Taiwan is facing a challenging year, according to participants in a Global Finance roundtable in Taipei. But sound regulation has made banks resilient, and the mood is still upbeat.
Global Finance: What are your views on growth prospects for the nation in 2016?
T.-Y. Lin: Taiwan had a bumpy economic performance last year. This year it is expected to do better, [but] there is downside risk. A pickup in global economic growth is likely to provide momentum, but the downside risk from the external environment remains high. First, will China’s economy experience a sharper-than-expected slowdown? Second, turbulence in the global financial markets has become worse due to monetary policy divergence among major economies, namely the United States, Europe and Japan. Third, persistent lower commodity prices are having an effect. Yet perhaps the most important trend this year for Taiwan is the loss of purchasing power in the emerging economies because of the depreciation of currencies.
In terms of domestic demand, the high correlation between investments and exports would suggest that improvement in exports will help boost private investment. Another factor is whether the labor market remains favorable. The unemployment rate remained around 3.7% in 2015, and even though wages grew a limited amount during the year, there still could be a lift in private spending and consumer confidence.
In the meantime, it is expected that expansionary fiscal policy will also continue and that public spending will, in turn, increase. All will help shore up domestic demand. And major research institutions, both international and domestic, predict that gross domestic product growth in 2016 will range between 1.5% and 2%.
Regarding inflation, right now in Taiwan we are less worried about inflation. We expect inflation to rise to about 1%, higher than last year’s negative 0.3%.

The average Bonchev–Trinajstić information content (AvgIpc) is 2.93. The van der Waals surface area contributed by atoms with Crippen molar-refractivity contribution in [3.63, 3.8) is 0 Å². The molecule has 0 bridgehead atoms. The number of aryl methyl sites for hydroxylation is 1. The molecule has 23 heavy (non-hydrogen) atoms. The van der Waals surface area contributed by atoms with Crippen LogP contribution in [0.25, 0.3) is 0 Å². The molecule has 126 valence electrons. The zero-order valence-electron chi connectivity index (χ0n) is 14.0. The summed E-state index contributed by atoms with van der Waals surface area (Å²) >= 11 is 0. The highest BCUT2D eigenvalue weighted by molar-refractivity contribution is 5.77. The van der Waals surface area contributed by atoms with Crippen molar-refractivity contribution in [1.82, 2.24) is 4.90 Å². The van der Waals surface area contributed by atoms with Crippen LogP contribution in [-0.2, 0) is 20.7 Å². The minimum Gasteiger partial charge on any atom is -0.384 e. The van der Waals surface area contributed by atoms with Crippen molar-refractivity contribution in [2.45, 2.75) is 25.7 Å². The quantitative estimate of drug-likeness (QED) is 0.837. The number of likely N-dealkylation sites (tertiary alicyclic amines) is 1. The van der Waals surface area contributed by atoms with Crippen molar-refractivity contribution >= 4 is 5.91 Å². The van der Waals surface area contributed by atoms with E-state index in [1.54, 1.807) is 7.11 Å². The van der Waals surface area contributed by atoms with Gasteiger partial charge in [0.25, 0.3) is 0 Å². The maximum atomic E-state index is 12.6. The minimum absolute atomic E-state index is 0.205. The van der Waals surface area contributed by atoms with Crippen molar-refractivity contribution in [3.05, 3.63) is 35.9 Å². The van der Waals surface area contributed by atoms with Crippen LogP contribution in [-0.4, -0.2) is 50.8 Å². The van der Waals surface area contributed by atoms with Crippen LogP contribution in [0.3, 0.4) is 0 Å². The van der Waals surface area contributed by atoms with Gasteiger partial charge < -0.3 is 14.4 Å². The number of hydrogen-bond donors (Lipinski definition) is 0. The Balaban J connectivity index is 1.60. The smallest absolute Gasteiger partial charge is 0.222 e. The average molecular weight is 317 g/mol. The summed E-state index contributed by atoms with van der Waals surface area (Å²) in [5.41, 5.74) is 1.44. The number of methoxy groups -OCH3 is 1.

Oliver Hsieh: We can’t forget the problem in exports. Taiwan’s exports dropped sharply in 2015. Some people argue [that] maybe the structure of exports has changed. We have to really create value within the supply chain, encouraging innovation wherever and whenever we can. We have to create new demand. Changes in economic trends will of course affect Taiwan’s exports—both good and bad. But if we don’t make this change, even if all the economic conditions are a benefit to Taiwan, then we won’t see a dramatic increase in our exports.
We are trying to make the changes that will improve the export scenario. But the procedure is quite difficult. Small and medium businesses play a large role in Taiwan’s economy, yet most of these companies play a small role in the supply chain. If we are to change, we need to have them add value in the supply chain. In this, the government may have to help. President Ma Ying-jeou already had this kind of idea, so in some sense the thinking is already under way. [Also] we can no longer always focus on the markets in Southeast Asia and China, but [rather] on new markets in the US, Europe and Japan. Because they are changing, we have to change as well.
Rick Lo: The outlook is not very promising this year. Global trade decreased significantly last year. And we think it will be the same this year. Domestic demand in Taiwan also weakened because of stock market swings and a housing market downturn. Put all this together, and Taiwan’s economy seems to have lost its steam.